Staff Sgt. Mike PageIraq
Unit misused and abused
As a Florida National Guard soldier attached to the 2nd Battalion, 124th Infantry Regiment, 53rd Infantry Brigade, I need to voice an important issue. It’s definitely time to have us relieved and redeploy back home. We’re currently at a base north of Baghdad conducting security. I believe any soldier on this base can perform “tower and gate guard.” We’re a light infantry company with no infantry mission. We’ve accomplished several missions in Qatar, Kuwait and twice in Iraq. We’ve been mobilized more than seven months, and as citizen-soldiers we need to return to our civilian professions. Many family-related hardships and situations have arisen due to family separations.
Morale is a concern due to unbearable rumors of return dates, false information or the lack thereof. As a 22-year veteran, I believe that taking care of soldiers is something that some have indeed forgotten. Our families and loved ones have endured enough pain and hardships during this extended deployment.
Our unit was partially deployed without our higher staff or headquarters company. Therefore we’ve been tossed around and attached to different units to perform security. It seems that without our higher staff and headquarters unit, we’re helpless. This is my opinion about what I’ve seen and experienced during this deployment. It’s time to send us home.
Sgt. Mario PerezIraq
Show article doesn’t play well
I’m writing in regard to the June 21 article “USO tour cheers Baghdad” For the most part, it repulsed me.
Some soldiers get to sit back and enjoy big-name superstars and Playboy bunnies. Many other soldiers are forced to live with no air conditioning, and the only shade we have traps heat.
Let’s talk about morale. Our assembly area is the only one on Balad Air Base north of Baghdad with plans to put up concertina wire around our tents. We 4th Infantry Division soldiers haven’t “earned” the right to wear Boonie caps. It makes me wonder if it’s worth it to wear a combat patch. Did we earn that?
So when Stars and Stripes publishes photos of soldiers in brown T-shirts listening to music and carrying on like they don’t have anything to do, it makes me feel like being here is all for nothing. I believe that if we have time to sit around and do nothing, then we have ample time to pack up and go home. What I’m trying to say is either show me what is really going on or show me nothing at all.
Spc. Gabriel HendricksonIraq
Concentrate on good
This is in response to the July 2 letter “Jump through multiple hoops.”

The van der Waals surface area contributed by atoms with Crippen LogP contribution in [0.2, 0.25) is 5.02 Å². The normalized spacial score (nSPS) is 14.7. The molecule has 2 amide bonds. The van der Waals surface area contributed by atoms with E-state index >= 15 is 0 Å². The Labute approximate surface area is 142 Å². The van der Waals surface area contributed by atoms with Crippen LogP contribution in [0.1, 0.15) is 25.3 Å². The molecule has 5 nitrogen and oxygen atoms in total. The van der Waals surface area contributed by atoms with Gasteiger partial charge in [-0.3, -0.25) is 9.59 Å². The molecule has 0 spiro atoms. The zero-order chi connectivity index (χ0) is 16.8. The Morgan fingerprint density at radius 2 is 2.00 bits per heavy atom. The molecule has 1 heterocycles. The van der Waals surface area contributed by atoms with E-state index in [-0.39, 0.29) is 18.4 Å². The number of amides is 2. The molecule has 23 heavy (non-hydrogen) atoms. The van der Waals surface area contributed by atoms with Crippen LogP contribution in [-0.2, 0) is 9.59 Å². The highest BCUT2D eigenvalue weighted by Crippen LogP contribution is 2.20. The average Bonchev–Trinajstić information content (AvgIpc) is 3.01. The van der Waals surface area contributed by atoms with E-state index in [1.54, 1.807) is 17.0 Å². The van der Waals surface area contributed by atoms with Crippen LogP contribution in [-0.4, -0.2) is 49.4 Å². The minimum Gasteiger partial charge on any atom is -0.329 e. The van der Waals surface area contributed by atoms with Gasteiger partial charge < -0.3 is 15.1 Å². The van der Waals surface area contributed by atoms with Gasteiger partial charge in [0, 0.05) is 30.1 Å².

I have three soldiers in my section who have been at Fort Riley, Kan., for their first year and a half in the Army. During that time we’ve been deployed for 12 months, including a six-month rotation last year to Kuwait. Although these soldiers are all working outside their military occupational specialties and have no end date for this rotation, they do their jobs every day without complaining.
The writer said he wants to talk about how our leaders treat our soldiers. He’s part of that leadership. As a sergeant first class in the Army, young soldiers look to his actions and attitude every day. I hope in this case they don’t. The Creed of the Noncommissioned Officer says, “I am proud of the Corps of Noncommissioned Officer and will at all times conduct myself so as to bring credit upon the Corps, the military service and my country regardless of the situation in which I find myself.”
The writer had many valid complaints. But rather than waste his energy on those things, he should concentrate on the good he can do for his soldiers and his nation. This is the life the writer chose. Every soldier activated in support of Operation Iraqi Freedom has some sort of issue. But as an NCO, the writer should lead by example and project a positive attitude for the soldiers around him rather than worrying about a divorce that has not materialized.
The writer also said he has no job. He’s welcome to seek employment at the Four Heads Palace in downtown Baghdad as we conduct patrols, checkpoints and stabilization operations. Our soldiers work every day.
Staff Sgt. Scott O’DellBaghdad, Iraq
Hope’s patriotism not an act
It never ceases to amaze me how people rage and debate over what is patriotic. Of course we all recognize what our men and women in uniform are doing, and the veterans all over the world. But for the ones who have never worn the uniform, the debate might be a little more intense, if not complicated.
Patriotism is unwavering support for your country. Many Americans both in and out of uniform have displayed this type of support. Only one person, who was not even born in America, displayed as much (if not more) love and respect for our United States as did our Founding Fathers. That man is Bob Hope.
In his 100 years he devoted most of that time attempting (and succeeding) in making the lives of servicemembers all over the world better, even in Vietnam. Mr. Hope showed courage and commitment that are rare in today’s world.
It is a shame that entertainers in this day and age feel the need to be the voice of dissidence. Such entertainers as Martin Sheen, Tim Robbins and Susan Sarandon do affect our feelings because they are icons and their views are widely publicized. Fortunately, we are not discouraged by their remarks — just hurt because we admire them and their work.
Bob Hope will always be remembered as a great entertainer and a great American. The others will just be remembered for their individual works and fade from memory. God bless Bob Hope, who truly “did something with his life.”